[Post Date] Barbara Rockefeller
Fundamentals: Reserve Currency Status
The IMF released its reserve report around year-end 2019. The dollar is losing ground from 66% of the world’s reserves in 2014 to 61.8% at the latest reading. So what? So nothing. This is not a piece of data that moves markets. It barely gets the attention of economists.
See the longer-term chart from Wolfstreet. “Over the long term, the recent moves in the dollar’s share are relatively small. There have been huge moves from 1977 through 1991, when the dollar’s share plunged from 85% to 46%, and then huge moves as the share rose again to 70% by 2000.” Note that when the euro arrived, the US share of reserves slipped, but only a little. Evidently confidence in the eurozone as an institution failed to deliver the goods.
Besides, other reserve currencies lost share, too. What won? See the next chart. The winners are the yen and pound, but by fractional amounts. What did not win is the Chinese renminbi, although it now has a bigger share than Canada. Considering the relative size of the two economies, this is not a slur on Canada.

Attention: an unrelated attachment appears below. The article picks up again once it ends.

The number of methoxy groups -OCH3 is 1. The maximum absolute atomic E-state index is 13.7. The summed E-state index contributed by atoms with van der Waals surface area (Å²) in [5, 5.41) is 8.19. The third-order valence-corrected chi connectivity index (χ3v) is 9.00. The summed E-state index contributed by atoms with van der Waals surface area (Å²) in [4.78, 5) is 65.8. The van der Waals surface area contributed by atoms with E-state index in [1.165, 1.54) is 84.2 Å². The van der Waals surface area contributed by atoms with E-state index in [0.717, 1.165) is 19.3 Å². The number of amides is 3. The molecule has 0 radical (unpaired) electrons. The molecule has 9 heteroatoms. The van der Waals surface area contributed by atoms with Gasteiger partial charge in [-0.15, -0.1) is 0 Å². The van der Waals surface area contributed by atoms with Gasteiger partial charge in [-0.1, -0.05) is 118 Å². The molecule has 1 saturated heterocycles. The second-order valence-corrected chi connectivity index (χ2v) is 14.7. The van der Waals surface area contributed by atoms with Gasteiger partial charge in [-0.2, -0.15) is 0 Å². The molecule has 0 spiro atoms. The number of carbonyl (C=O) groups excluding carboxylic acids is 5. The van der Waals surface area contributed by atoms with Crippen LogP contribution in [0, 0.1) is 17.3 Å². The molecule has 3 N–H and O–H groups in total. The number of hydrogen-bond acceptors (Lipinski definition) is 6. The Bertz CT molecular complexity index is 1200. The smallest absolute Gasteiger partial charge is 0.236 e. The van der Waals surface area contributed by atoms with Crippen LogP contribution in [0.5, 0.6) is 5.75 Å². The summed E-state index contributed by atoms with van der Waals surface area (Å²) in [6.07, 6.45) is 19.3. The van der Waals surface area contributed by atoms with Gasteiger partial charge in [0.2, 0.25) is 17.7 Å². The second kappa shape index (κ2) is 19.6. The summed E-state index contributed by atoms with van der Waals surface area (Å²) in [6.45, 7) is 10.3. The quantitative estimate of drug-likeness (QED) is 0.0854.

Not to be tiresome, but let’s not forget that countries save reserves in order to be able to buy food or weapons on short notice in an emergency. A reserve currency must be liquid above all else—immediately available. The euro is certainly very liquid but consider the totally screwed up eurozone bond market—still not an integrated entity. A country could hold reserves in cash, but getting some interest would be nice and may even be a legal requirement. And all the European bonds have a negative return. So, bottom line, don’t pay attention to any doom and gloom stories about the dollar losing its position as the world’s reserve currency. Most of us will be pushing up daisies before anyone needs to worry about it.
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